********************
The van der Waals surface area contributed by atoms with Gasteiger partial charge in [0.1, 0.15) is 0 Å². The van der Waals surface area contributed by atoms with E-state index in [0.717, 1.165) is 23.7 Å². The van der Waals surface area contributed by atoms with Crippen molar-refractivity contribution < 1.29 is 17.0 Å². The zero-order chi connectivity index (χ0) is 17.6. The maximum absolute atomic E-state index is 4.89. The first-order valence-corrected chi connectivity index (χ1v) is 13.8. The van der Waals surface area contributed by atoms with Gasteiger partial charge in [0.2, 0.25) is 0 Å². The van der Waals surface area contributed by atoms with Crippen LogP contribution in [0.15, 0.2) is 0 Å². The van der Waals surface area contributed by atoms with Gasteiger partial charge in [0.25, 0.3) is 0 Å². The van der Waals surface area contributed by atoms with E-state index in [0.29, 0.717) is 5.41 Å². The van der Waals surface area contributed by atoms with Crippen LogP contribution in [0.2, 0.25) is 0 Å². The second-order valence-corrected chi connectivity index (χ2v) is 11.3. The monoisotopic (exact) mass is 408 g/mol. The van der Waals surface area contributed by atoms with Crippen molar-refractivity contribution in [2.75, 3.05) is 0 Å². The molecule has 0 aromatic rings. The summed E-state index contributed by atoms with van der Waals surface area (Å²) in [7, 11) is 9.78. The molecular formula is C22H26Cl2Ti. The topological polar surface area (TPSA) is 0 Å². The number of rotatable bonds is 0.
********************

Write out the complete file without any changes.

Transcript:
The van der Waals surface area contributed by atoms with Gasteiger partial charge in [0.1, 0.15) is 0 Å². The van der Waals surface area contributed by atoms with E-state index in [0.717, 1.165) is 23.7 Å². The van der Waals surface area contributed by atoms with Crippen molar-refractivity contribution < 1.29 is 17.0 Å². The zero-order chi connectivity index (χ0) is 17.6. The maximum absolute atomic E-state index is 4.89. The first-order valence-corrected chi connectivity index (χ1v) is 13.8. The van der Waals surface area contributed by atoms with Gasteiger partial charge in [0.2, 0.25) is 0 Å². The van der Waals surface area contributed by atoms with Crippen LogP contribution in [0.15, 0.2) is 0 Å². The van der Waals surface area contributed by atoms with Gasteiger partial charge in [0.25, 0.3) is 0 Å². The van der Waals surface area contributed by atoms with E-state index in [0.29, 0.717) is 5.41 Å². The van der Waals surface area contributed by atoms with Crippen LogP contribution in [0.2, 0.25) is 0 Å². The second-order valence-corrected chi connectivity index (χ2v) is 11.3. The monoisotopic (exact) mass is 408 g/mol. The van der Waals surface area contributed by atoms with Crippen molar-refractivity contribution in [2.75, 3.05) is 0 Å². The molecule has 0 aromatic rings. The summed E-state index contributed by atoms with van der Waals surface area (Å²) in [7, 11) is 9.78. The molecular formula is C22H26Cl2Ti. The topological polar surface area (TPSA) is 0 Å². The number of rotatable bonds is 0.